The military loves acronyms, and each branch of service has to have its own flavors of alphabet soup. Come Thanksgiving, the extended Sherpa family table welcomes Marines, Navy, Air Force, and Army National Guard, all sitting together, making nice, giving thanks, and rarely understanding what the heck the other guy is going on about.
Mostly, that has to do with language. Or maybe it's dialect. Whatever you call it when someone has a different word for practically everything under the Government Issued sun.
If we can't understand each other, how can we possibly fight? The enemy, I mean.
Of course, we do it to ourselves, too. Each service has apparently run out of good acronymns, because now we're recycling them. Consider, for example, my surprise when called to a recent meeting about answering our unit's "RFI," or "Requests for Information." That's what the Army calls formal questions asked on behalf of an entire unit. There were about eight of us in the room, four of whom seemed to want to talk of nothing but uniforms, boots, coats, sweaters and the like. It turned out that the supply guys and gals had been the ones to call the meeting. They wanted to discuss the "Rapid Fielding Initiative."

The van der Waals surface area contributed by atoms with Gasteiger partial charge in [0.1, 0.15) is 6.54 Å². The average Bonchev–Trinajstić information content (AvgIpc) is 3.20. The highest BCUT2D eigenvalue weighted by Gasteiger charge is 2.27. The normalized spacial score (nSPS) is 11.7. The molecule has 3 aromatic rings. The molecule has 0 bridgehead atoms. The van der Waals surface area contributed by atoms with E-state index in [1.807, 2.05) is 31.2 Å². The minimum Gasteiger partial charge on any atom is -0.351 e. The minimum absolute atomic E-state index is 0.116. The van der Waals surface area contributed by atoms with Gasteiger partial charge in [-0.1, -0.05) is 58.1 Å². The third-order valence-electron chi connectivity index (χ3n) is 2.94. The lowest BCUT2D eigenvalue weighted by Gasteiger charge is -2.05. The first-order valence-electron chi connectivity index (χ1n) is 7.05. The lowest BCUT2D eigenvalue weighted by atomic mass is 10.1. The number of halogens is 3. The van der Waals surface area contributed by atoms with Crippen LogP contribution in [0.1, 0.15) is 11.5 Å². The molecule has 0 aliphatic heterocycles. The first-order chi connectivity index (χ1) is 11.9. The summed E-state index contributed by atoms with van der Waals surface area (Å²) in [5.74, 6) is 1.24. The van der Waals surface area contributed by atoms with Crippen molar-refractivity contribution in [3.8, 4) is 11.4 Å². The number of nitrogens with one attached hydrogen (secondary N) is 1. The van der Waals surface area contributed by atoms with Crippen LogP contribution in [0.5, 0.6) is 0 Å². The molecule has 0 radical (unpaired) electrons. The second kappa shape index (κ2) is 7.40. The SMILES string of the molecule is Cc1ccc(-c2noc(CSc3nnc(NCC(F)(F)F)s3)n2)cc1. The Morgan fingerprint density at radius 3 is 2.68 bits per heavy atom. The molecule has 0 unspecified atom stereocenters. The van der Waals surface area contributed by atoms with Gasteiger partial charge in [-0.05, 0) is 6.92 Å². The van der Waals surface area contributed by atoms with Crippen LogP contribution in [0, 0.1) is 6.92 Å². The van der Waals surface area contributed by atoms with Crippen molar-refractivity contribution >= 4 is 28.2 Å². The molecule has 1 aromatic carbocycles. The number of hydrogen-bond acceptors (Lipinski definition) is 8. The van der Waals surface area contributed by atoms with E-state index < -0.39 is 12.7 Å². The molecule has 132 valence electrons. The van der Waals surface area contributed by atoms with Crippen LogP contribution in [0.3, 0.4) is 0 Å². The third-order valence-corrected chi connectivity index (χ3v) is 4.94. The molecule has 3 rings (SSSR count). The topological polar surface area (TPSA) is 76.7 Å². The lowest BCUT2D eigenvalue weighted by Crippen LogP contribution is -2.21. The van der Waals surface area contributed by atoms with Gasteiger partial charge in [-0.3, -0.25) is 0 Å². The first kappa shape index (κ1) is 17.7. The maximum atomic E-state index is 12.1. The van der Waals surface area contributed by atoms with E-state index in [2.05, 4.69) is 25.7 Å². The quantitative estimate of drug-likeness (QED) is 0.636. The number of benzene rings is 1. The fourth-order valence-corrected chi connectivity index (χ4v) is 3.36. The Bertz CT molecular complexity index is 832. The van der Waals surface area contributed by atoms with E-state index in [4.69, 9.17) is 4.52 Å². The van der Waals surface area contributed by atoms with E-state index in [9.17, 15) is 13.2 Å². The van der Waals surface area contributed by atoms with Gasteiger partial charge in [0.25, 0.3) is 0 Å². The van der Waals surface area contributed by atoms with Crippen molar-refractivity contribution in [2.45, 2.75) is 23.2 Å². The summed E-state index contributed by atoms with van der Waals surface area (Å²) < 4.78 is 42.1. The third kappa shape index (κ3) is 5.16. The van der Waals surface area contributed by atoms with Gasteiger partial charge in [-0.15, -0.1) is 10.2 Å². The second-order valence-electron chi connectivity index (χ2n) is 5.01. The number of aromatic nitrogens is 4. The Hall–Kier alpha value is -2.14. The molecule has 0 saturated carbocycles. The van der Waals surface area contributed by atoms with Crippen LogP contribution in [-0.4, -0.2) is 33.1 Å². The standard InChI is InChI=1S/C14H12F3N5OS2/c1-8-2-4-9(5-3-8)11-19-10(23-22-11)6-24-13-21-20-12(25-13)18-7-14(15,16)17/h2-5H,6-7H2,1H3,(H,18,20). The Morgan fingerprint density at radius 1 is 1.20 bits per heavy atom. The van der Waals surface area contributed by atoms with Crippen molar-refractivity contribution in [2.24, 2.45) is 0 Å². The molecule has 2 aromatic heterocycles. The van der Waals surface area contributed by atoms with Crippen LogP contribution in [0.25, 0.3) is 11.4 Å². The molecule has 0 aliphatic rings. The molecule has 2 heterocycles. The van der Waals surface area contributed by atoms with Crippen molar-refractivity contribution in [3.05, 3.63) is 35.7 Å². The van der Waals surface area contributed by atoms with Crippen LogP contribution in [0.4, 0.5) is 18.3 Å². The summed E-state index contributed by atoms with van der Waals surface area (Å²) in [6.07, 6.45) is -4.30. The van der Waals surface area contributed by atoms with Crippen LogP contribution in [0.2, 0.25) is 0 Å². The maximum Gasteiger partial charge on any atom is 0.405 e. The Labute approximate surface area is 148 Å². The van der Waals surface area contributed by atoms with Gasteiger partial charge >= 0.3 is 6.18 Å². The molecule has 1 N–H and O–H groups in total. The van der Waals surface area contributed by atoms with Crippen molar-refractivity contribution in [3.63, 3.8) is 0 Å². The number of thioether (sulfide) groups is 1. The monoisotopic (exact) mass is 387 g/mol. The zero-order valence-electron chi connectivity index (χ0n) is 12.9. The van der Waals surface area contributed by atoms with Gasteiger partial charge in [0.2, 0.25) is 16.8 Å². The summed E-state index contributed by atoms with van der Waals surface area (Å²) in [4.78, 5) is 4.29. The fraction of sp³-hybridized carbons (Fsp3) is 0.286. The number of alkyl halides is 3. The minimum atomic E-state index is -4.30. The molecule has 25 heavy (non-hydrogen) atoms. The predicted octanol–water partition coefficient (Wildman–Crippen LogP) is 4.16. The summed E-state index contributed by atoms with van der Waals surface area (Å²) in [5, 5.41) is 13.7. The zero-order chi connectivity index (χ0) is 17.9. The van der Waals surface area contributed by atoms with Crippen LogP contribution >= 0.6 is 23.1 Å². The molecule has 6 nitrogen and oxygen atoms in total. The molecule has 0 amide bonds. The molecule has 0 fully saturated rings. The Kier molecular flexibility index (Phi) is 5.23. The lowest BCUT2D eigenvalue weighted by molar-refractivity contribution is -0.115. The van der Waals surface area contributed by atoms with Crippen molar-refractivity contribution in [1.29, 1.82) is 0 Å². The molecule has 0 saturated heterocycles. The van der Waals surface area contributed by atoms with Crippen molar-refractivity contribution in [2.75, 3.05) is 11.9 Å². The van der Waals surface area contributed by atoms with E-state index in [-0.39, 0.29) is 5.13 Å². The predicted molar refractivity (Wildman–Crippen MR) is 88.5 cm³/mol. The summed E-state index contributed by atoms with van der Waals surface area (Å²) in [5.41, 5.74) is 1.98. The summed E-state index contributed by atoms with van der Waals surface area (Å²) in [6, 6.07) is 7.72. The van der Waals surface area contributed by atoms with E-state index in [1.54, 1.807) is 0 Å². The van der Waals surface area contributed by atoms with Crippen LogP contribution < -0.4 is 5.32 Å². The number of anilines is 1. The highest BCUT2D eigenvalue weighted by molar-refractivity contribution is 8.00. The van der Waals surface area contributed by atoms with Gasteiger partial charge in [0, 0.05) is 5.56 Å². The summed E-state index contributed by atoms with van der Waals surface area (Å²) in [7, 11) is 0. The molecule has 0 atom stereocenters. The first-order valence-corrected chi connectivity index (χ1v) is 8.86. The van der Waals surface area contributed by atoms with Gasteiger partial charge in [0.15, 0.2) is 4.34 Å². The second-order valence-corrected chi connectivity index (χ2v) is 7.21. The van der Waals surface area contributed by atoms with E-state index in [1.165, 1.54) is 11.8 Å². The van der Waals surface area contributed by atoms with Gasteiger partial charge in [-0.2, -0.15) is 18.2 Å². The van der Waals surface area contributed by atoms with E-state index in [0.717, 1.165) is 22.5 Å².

Same planet, different worlds.
There are other instances, of course. Nearly every year, for example, U.S. National Guard soldiers go on two or three weeks of Active Duty for Training (ADT). In the National Guard, there are also any number of Agribusiness Development Teams (ADT) deploying to assist Afghans with agricultural production and marketing. The Iowa National Guard--both Army and Air--will deploy one such unit later this year.
So, pausing a moment to do some acronymal math: It is theoretically possible for "a deploying ADT to issue an RFI about RFI during ADT."
In my current Army training course, a Kentucky Army National Guard officer described his deployment to Iraq with this anecdote. "When they said they needed someone to go as an FSO, I jumped at the opportunity." The gentleman is in the Field Artillery branch, in which "FSO" means "Fire Support Officer."
"It turns out they meant 'Food Service Officer,'" he laughed.
Ouch. Pass the salt?